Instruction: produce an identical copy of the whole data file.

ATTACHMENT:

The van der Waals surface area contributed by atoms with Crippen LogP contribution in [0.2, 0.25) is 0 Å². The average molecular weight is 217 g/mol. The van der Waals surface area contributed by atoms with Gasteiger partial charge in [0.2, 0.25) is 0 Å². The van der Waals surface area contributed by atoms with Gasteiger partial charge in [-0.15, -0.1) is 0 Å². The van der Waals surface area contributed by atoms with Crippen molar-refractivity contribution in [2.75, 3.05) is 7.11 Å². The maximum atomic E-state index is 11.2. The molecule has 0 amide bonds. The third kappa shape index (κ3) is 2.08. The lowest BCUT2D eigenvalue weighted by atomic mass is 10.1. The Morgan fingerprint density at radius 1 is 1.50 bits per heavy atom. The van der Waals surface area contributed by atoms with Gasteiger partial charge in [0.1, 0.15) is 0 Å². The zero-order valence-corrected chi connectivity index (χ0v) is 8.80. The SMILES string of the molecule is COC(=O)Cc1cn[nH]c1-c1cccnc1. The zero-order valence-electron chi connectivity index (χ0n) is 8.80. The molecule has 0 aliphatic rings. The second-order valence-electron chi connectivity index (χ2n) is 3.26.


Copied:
The van der Waals surface area contributed by atoms with Crippen LogP contribution in [0.2, 0.25) is 0 Å². The average molecular weight is 217 g/mol. The van der Waals surface area contributed by atoms with Gasteiger partial charge in [0.2, 0.25) is 0 Å². The van der Waals surface area contributed by atoms with Gasteiger partial charge in [-0.15, -0.1) is 0 Å². The van der Waals surface area contributed by atoms with Crippen molar-refractivity contribution in [2.75, 3.05) is 7.11 Å². The maximum atomic E-state index is 11.2. The molecule has 0 amide bonds. The third kappa shape index (κ3) is 2.08. The lowest BCUT2D eigenvalue weighted by atomic mass is 10.1. The Morgan fingerprint density at radius 1 is 1.50 bits per heavy atom. The van der Waals surface area contributed by atoms with Gasteiger partial charge in [0.1, 0.15) is 0 Å². The zero-order valence-corrected chi connectivity index (χ0v) is 8.80. The SMILES string of the molecule is COC(=O)Cc1cn[nH]c1-c1cccnc1. The zero-order valence-electron chi connectivity index (χ0n) is 8.80. The molecule has 0 aliphatic rings. The second-order valence-electron chi connectivity index (χ2n) is 3.26.